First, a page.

Lake OnegaBy another night train I headed north to Petrozavodzk, on the shore of Lake Onega, where I arrived shortly before 8 a.m. I crossed the railway line by the overpass and found myself in a depressing part of town: many streets seemed left unfinished and straggled disorderly, new blocks were under construction next to old wooden houses, and nobody was around. The sky was a bleak grey, and I could only imagine how much more dreary it would be in winter. The supermarket at the corner offered some food, but by then I was at my wit's ends after trying all the products that looked barely edible and never coming across anything worthwhile. The Russian writing put me off as far as the content of the packages, and even when I felt reassured by a familiar appearance I had often been deceived. That was why I had promised myself, for instance, never to buy cold cuts again – decidedly sub-standard – or supermarket cheese – perfectly tasteless.


To offset this difficult start the hostel was rather nice. The place used to be a gym, and a modern-looking kitchen had been fitted into the former dancing room. True, even here things looked rather work in progress because there were electricians screwing light fixtures into the ceiling panelling and builders coming and going. Finally, a young man wearing only a loincloth walked into the lounge and set the radio to play a lovely relaxation music to which he did meditation. Watching his state of concentration and his measured movements conveyed a sense of calm and harmony, fulfilling the impression of safe haven after the inhospitable outer environment. That was the owner, who came to welcome me after winding up his yoga session, and we chatted for some time about his home town Petrozavodzk.

I ought to do something of my day, but had serious doubt about what interesting things I might find around. Coming from Saint Petersburg, the contrast couldn't have been sharper, but I went out with an open mind. Even here, I encouraged myself, I could scratch under the plain surface and sharpen my eyesight to ferret out interesting features of this town. I walked to the lakeshore: Onega is the second biggest in Europe, but apart from being big, which in fact doesn't show, it looked only flat and desolate. In the end I took shelter in the tourist office to have a chat with the person in charge.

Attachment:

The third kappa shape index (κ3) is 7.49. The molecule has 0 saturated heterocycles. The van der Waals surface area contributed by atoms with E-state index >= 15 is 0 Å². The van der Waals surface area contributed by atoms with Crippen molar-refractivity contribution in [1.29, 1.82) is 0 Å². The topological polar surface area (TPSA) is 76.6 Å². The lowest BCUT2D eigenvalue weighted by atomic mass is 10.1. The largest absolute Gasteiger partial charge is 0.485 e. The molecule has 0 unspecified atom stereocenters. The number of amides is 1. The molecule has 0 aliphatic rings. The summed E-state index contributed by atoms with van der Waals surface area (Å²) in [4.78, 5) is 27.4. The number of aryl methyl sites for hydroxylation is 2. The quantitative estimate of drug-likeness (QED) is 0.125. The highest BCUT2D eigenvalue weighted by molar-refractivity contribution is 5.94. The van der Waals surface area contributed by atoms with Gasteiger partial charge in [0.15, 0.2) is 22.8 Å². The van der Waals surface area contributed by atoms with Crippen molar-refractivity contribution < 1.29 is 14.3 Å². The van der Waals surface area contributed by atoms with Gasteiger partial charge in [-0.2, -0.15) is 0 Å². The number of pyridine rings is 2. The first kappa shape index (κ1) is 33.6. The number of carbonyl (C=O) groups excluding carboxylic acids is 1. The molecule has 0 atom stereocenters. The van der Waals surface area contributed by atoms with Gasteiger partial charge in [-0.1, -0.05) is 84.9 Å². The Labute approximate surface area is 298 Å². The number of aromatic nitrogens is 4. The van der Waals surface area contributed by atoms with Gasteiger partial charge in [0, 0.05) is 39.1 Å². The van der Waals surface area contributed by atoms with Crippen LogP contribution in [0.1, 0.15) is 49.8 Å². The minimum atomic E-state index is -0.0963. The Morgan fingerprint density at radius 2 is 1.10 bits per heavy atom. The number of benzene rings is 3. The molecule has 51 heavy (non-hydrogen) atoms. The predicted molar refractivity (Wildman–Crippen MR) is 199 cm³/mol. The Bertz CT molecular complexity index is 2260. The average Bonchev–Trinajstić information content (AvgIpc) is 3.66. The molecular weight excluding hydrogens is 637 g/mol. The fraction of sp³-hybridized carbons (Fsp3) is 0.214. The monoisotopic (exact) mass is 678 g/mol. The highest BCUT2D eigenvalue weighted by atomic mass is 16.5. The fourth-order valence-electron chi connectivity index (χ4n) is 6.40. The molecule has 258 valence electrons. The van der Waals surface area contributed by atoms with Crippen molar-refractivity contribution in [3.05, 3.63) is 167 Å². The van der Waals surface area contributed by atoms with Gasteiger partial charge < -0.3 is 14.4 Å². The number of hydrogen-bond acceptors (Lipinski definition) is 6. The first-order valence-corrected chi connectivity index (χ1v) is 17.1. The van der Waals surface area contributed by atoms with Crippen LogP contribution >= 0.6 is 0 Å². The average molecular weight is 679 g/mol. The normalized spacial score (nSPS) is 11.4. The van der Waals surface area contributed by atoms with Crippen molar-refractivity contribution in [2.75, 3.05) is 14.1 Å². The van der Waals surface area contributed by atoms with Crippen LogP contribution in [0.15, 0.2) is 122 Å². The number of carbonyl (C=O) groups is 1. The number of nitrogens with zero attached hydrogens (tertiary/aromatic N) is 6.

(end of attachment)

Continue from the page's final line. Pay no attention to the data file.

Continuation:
I felt at a loss in front of the enormous flat wilderness of Lake Onega bordered by the menacing dark silhouette of fir trees.

The next day, the hydrofoil left for Kizhi island by clear weather and the lake and the wooded shores looked much more vibrant than the previous day. Kizhi is an open air museum of wooden architecture from the Karelian region, and it displays extraordinary examples of churches and rural buildings, but it is not endowed with real life. There are museum staff with traditional dresses that illustrate the rural occupations, like weaving, spinning or iron beating, but it felt a bit artificial. The real value of a visit to this island was the feeling of loss in this enormous flat wilderness of water bordered by a menacing dark silhouette of fir trees on its shores.

In the evening I had to solve the dilemma of where to continue my journey. To be true, I felt the fascination of the north, but I was also aware how elusive it would be, scattered as it was on an unimaginable vastness that my logistical possibilities were unable to cope with. Besides, its beauty would be subject to the whims of the weather. The hostel receptionist praised the beauty of his town on the White Sea, and showed me some winter photos. The fact that my roommate had come from Togliatti to do rafting in Karelia also helped me not to feel put off by this cold Scandinavian environment. I was tempted to keep on searching for the essence of Karelia, but I was loath to take the 8-hour journey to Kem: I would go to Sortavala on Lake Ladoga.

Wooden architectureBe as it may, I arrived at Lake Ladoga in annoying rain. The receptionist had got me in touch with a friend who came to receive me and helped me find a hotel, but we were at a loss to communicate in a common language. When the rain stopped in the evening I went out for a walk to find that the sunrays were tinging in terrific sunset light the buildings on the lake shore that reflected in perfectly still water. It was an idyllic sight, but that half hour was pretty much all I was able to feel attracted to in Sortavala.